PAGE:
The revolution that transformed Buganda society is being repeated

The purpose of my research and writing is to provide information to encourage Ugandans to debate issues of interest to the present and future generations. So far I have focused on Buganda and the Great Lakes region, raising issues many of them controversial such as tribes and nations.

In this posting I want to show how the 1900 Uganda Agreement revolutionized Buganda society by changing land ownership, a process that is being repeated at the moment under the NRM government.

In 1899 Sir Harry Johnston was appointed Special Commissioner with a mandate regarding the administration of Buganda and land ownership. Regarding the latter he chose to work with the three ministers that served as regents and the Lukiiko.

Johnson convinced Baganda leaders in part through bribery that uncultivated land, forests and wetlands/swamps – half of Buganda land – come under the Protectorate Government as Crown Land. The rest was shared by the Kabaka, members of his family, the three ministers, saza and lesser chiefs and 1000 notables.

The responsibility for dividing the land in square miles was given to the Lukiiko. The Saza chiefs received both official land which changed hands with the holder of the office and private estates to which they were permanently entitled. The ministers were given extra land to buy their support. Apolo Kagwa was given 20 square miles and 100 heads of cattle; Mugwanya 15 square miles and Kangawo 10 square miles. The Commissioner was criticized for bribing the ministers into signing the Agreement.

Clan heads and peasants – bataka and bakopi – lost to the new class of land owners that Johnston created. The distribution of land caused tremendous difficulties and suffering. The ministers and saza chiefs chose land where it suited them preferring the most populated areas that were most fertile. Once the land had been chosen the ministers and saza chiefs and other beneficiaries brought their own followers, evicting en masse those that had settled in these areas. These decisions “…created a chaos of refugee movement in the countryside from which even European District Officers recoiled”.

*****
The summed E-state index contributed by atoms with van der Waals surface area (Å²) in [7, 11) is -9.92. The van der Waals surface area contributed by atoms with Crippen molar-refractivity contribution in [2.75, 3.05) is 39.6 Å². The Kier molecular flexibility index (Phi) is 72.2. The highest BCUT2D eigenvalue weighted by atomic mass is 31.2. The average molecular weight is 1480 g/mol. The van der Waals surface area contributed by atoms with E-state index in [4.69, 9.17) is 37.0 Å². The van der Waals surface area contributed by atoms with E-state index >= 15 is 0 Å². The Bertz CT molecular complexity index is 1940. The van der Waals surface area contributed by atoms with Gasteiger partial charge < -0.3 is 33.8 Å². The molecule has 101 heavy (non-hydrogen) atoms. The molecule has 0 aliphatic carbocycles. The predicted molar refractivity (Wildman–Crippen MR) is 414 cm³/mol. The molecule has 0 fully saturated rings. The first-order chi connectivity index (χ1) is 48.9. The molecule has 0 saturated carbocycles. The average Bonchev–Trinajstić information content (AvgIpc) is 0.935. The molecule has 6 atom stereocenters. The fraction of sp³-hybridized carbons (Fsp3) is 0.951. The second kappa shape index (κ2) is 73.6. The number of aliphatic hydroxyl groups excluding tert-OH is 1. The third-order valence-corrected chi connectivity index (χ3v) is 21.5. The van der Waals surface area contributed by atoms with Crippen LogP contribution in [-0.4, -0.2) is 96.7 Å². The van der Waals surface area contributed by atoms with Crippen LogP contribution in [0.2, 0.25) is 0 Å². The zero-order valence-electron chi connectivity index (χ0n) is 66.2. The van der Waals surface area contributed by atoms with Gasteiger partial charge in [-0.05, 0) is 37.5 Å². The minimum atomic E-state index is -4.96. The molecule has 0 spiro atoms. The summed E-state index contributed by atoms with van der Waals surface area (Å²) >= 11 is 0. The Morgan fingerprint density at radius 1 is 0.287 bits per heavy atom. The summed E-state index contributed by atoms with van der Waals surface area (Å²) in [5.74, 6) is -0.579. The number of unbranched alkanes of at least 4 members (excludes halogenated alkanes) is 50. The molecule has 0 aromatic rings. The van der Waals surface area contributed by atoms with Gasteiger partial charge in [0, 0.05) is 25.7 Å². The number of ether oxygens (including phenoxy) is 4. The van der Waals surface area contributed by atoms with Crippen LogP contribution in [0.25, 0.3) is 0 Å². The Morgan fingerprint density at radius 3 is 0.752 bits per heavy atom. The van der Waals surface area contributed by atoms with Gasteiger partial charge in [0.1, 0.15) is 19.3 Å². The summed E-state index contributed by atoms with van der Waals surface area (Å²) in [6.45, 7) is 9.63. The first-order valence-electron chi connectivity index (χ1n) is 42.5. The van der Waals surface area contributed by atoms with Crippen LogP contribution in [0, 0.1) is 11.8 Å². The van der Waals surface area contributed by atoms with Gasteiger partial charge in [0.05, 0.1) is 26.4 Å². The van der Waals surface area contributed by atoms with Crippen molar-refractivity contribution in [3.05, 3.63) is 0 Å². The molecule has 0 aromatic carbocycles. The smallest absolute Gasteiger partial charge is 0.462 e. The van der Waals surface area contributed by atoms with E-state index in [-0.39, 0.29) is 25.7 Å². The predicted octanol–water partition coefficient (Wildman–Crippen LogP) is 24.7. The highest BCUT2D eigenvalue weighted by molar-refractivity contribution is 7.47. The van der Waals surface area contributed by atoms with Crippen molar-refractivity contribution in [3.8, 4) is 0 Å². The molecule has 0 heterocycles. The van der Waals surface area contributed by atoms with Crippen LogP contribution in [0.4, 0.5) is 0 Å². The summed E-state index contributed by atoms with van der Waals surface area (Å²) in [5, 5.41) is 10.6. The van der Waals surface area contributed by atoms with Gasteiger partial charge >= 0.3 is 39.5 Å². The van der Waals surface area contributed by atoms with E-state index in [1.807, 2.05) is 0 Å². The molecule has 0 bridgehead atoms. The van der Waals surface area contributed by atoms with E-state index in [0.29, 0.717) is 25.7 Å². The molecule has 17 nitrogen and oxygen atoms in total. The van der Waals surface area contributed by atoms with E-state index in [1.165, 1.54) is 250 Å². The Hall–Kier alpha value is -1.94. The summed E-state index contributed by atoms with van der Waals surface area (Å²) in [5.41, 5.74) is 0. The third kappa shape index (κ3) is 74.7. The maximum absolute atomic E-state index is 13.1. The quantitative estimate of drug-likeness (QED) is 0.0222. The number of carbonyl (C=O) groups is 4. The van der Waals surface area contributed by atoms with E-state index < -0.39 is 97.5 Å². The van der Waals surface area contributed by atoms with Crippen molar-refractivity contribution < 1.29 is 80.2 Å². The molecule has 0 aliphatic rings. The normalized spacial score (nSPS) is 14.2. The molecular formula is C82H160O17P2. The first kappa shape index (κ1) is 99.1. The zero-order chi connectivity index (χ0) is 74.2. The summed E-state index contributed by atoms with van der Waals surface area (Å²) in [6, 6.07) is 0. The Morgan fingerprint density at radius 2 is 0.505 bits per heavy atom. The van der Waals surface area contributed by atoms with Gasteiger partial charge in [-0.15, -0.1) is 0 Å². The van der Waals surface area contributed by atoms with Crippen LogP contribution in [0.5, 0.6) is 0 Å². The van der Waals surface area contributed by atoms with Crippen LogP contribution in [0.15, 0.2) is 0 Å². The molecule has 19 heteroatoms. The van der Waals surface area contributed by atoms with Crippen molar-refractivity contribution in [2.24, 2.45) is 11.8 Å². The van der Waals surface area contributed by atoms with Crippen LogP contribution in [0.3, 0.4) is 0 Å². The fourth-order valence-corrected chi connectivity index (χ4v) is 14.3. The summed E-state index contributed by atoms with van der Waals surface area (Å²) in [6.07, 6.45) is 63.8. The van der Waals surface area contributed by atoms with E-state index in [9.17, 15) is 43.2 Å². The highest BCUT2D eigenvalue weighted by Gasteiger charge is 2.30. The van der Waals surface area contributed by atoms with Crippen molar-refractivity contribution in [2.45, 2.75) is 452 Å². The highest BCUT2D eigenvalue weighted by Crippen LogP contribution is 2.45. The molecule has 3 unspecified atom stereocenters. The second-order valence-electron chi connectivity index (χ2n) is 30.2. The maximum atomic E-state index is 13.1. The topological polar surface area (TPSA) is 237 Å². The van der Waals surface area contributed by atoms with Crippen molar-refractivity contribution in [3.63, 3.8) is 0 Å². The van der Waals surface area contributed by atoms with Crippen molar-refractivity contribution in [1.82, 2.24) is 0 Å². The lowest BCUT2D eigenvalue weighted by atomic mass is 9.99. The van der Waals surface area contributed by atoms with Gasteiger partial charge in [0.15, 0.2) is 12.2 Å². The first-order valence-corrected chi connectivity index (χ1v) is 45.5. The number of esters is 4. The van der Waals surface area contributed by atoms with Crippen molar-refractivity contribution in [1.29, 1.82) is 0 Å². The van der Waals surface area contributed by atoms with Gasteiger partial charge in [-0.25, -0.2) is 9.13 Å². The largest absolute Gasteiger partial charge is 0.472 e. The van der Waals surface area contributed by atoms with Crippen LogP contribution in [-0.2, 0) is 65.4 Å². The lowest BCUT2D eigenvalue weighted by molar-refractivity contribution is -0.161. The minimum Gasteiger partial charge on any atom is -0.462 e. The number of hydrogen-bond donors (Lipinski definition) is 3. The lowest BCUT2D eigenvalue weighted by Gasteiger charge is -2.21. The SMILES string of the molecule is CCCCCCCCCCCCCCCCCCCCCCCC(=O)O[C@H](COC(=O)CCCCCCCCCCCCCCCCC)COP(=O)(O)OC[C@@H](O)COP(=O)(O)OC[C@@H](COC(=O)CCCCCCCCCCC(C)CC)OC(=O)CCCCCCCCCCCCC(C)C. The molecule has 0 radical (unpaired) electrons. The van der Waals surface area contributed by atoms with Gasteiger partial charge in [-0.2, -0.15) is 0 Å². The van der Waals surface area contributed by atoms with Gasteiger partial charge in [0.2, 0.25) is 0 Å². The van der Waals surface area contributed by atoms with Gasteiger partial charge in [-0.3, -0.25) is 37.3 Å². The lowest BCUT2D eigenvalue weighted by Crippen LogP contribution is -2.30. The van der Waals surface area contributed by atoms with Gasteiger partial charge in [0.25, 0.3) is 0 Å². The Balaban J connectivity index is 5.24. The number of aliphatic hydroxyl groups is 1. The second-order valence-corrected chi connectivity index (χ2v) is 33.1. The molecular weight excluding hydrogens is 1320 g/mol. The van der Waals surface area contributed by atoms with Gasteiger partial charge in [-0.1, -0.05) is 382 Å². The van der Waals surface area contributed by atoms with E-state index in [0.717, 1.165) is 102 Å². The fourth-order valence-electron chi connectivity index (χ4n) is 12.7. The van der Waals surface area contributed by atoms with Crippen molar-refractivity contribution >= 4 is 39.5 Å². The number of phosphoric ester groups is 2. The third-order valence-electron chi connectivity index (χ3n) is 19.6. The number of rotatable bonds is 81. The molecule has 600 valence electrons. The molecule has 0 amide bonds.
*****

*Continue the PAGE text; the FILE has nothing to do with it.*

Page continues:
Johnston was only interested in getting support for the Agreement no matter what happened to the economic and social welfare of ordinary people. He was criticized for abandoning existing system of customary tenure that deprived peasants of their security and means of livelihood while introducing an alien concept of individual land ownership.

Johnston decision marked the beginning of tensions and conflicts that ultimately gave rise to the formation of political parties and demand for independence.

What we are witnessing today is another land dispossession exercise in Buganda (and other parts of Uganda). However, the difference this time is that while Johnston dispossessed peasants of their land, the ownership remained in the hands of Baganda and the peasants were not chased away. Under the NRM dispossession program land ownership is being concentrated in the hands of foreigners who are chasing away former owners that have fled to urban slums where they are facing a bleak future.

Just as the peasants and other disgruntled Baganda formed political parties to regain their land, security and independence, a new breed of leaders is emerging at home and abroad to wrestle power from the failed NRM government by peaceful means in the first instance.